During a crisis, healthcare becomes weak and fragile, also (and above all) due to its known strength. Being/feeling strong generally contributes to a dangerous centralisation, that is a harbinger of possible cracks. In the frantic management of the pandemic, it is trivial to highlight that health systems are based on the presumption of their technical supremacy, as we live in a «technological» culture where technology prevails over everything else. However, if a levee fails and the Virus spreads, it is not only because of the impotence of scientific medicine and health organisations. It is clear that at least one other relevant factor contributed, by at least fifty per cent, to the downfall. Specifically, we are referring to the weakness or «inexperience» of our immune system. Furthermore, the effectiveness of health facilities is also determined by environmental (ecological) factors that are generally taken for granted. We have to acknowledge the health importance of specific characteristics of the physical-natural environment, the context in which doctors on the one hand, and sick people on the other, fight their battle together («in relation to each other», one could reasonably say). Today, Illich’s thinking about the ecological nature of health becomes even more relevant:
For more than a century, the analysis of disease trends has shown that the environment is the primary determinant of the general health of any population. Medical geography, the history of diseases, medical anthropology and the social history of attitudes towards illness have shown that food, water and air play a decisive role in determining how adults feel and at what age they tend to die, in correlation with the level of socio-political equality (Illich, 1975).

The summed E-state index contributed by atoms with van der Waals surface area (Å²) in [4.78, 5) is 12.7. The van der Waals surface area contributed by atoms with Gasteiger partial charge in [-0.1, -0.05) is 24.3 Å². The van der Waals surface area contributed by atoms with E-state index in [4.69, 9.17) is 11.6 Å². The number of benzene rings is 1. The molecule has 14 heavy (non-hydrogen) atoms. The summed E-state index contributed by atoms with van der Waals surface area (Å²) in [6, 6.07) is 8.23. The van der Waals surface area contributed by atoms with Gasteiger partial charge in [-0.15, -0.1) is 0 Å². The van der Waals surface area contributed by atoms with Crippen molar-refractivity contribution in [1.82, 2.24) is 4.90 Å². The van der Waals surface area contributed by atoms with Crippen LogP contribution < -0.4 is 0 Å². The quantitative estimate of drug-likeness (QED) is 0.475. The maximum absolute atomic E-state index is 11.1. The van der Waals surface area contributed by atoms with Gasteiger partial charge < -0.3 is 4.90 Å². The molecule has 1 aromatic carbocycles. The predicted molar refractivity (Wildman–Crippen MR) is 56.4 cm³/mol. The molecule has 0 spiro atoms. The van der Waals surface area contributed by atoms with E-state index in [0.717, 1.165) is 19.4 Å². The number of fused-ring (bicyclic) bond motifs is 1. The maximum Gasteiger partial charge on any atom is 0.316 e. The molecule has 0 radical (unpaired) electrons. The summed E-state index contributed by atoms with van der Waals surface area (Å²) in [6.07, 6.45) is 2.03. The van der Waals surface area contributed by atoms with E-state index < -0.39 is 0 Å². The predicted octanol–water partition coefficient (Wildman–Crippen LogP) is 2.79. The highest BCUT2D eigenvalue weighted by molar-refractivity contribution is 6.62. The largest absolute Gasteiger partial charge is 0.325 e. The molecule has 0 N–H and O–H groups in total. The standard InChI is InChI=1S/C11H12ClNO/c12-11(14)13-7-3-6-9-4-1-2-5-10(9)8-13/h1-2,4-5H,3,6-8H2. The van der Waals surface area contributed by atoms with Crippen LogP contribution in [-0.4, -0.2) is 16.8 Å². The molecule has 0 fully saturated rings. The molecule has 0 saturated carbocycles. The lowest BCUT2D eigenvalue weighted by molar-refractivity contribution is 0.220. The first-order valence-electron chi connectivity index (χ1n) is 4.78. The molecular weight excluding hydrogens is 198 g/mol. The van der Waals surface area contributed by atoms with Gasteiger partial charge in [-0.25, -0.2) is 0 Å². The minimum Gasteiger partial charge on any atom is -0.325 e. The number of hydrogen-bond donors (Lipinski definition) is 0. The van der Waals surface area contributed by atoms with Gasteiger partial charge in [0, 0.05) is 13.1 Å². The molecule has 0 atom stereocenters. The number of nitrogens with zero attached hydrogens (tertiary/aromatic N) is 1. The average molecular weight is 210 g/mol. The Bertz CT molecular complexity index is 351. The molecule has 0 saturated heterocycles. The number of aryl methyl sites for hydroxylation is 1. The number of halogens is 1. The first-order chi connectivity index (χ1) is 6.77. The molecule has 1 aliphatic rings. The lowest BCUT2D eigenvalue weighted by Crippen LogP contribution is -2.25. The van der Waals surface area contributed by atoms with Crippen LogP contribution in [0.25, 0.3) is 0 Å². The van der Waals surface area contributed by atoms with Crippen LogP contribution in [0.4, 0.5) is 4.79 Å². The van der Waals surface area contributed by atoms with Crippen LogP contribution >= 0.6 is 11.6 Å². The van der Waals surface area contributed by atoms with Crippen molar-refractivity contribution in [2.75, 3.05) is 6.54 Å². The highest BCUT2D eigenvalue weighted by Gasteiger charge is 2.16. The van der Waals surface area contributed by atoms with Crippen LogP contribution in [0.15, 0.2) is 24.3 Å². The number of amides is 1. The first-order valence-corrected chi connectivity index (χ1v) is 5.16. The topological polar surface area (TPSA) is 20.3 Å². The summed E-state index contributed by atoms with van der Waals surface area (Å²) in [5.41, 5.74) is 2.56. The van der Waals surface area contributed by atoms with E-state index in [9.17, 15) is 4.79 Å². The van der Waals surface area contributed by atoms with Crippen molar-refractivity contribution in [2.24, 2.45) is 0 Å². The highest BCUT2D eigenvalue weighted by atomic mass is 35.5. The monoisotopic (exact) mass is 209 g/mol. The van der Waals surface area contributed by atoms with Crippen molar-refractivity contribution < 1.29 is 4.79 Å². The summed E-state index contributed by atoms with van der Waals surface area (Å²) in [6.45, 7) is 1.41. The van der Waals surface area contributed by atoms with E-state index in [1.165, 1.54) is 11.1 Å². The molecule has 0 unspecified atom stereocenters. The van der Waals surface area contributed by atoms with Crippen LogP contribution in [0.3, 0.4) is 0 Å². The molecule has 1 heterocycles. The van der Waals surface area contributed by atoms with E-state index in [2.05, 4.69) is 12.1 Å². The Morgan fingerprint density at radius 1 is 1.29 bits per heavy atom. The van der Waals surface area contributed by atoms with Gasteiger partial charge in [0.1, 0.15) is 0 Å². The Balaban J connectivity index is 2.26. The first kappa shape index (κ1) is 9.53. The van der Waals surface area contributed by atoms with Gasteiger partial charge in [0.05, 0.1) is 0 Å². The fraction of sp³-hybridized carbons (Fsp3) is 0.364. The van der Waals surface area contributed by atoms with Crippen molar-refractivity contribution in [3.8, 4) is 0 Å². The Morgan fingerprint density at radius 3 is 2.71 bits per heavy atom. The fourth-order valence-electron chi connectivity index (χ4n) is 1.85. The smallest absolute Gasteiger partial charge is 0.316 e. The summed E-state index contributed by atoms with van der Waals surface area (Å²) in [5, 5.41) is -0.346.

Furthermore, there is a more powerful non-specific «therapeutic» factor that has always supported the action of doctors, and which is now emerging following the current health crisis. This factor is sociological since it concerns citizens’ propensity for moral action (i.e. to do the necessary «mutual good»). Reference is made both to the morality of sick people who have to fight against their disease, and to the one of healthy people who try as much as possible to remain so by avoiding getting sick. When people need to behave responsibly for their health, Healthcare works in partnership with social interventions. Social and health interventions are like two great rivers that are artificially distinguished at the organisational level but which, in the life-world, meet and flow together in the same riverbed.
About integrated care